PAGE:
More than 12,000 — mostly angry — comments have been posted on Netflix’s blog since it announced the new plan July 12.
Netflix recently announced that customers would have to pay extra for unlimited online video streaming starting September 1 and many subscribers are an unhappy bunch. Currently, Netflix members can get unlimited streaming and unlimited (mailed) DVDs for $9.99 a month but under the new plan announced, members will have to pay $15.98 a month to get both services ($7.99 for unlimited streaming and $7.99 for unlimited DVDs).
More than 12,000 — mostly angry — comments have been posted on Netflix’s blog since it announced the new plan July 12. Many said they would be dropping their membership and taking their business someplace else.
So if you’re looking for alternatives to Netflix, here are some options:
Amazon Instant Video. You can choose from nearly 50,000 movies and TV shows to watch instantly on your computer or on TV with a streaming device. COST: $3.99 for a 48-hour rental; Amazon Prime ($79 a year) members get access to 5,000 movies and TV shows at no additional charge.
Apple TV. This device lets you stream thousands of movies and TV shows directly to your TV. Many movies are available the day they’re released on DVD. You have 30 days to start watching but, once you start, you have only 24 hours to finish viewing. COST: $99 for the Apple TV device; 99 cents for TV rentals, $2.99 and up for movie rentals.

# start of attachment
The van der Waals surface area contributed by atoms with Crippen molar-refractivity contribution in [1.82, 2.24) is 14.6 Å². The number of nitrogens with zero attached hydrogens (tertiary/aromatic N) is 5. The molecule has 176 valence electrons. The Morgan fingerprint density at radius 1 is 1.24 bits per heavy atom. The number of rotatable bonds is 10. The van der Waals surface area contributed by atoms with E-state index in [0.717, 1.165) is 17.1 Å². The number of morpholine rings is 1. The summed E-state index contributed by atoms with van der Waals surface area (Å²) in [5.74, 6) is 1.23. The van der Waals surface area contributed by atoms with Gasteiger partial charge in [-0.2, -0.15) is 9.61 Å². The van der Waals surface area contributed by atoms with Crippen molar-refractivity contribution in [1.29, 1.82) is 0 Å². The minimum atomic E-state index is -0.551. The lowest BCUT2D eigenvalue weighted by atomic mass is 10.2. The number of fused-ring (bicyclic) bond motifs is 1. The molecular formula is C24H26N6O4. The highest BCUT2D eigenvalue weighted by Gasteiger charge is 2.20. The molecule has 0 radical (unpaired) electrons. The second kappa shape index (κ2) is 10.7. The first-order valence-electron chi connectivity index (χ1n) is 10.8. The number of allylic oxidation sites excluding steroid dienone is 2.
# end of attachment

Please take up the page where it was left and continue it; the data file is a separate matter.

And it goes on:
Blockbuster. Like Netflix, Blockbuster will mail DVD rentals. You can choose from more than 100,000 titles. COST: $4.99 for a seven-day rental. Or with Blockbuster On Demand, you can watch movies instantly. COST: Free to $3.99 (depending on the movie) for a 24-hour rental.
Hulu. The Web site known for online streaming of TV shows also has hundreds of movies — older releases, though. COST: Many of the movies are free, but you can gain access to more with a Hulu Plus membership for $7.99 a month (the same as what you’d pay for Netflix unlimited streaming, which offers a lot more movies).
Redbox. This DVD-rental company has kiosks at more than 27,000 locations nationwide — from restaurants to grocery stores to national landmarks, such as the Empire State Building. The kiosks feature up to 200 titles (630 actual DVDs). Redbox isn’t nearly as convenient as the instant video streaming or mail-delivery DVDs that the services above offer, but it’s cheap. COST: $1 a day, but you can find codes for free Redbox rentals at Insideredbox.com.
Public library. The DVD selection at your local public library probably won’t match what the services above offer, but it’s a good source of free or dirt-cheap entertainment. COST: Free or a minimal fee.
Photo credit: io9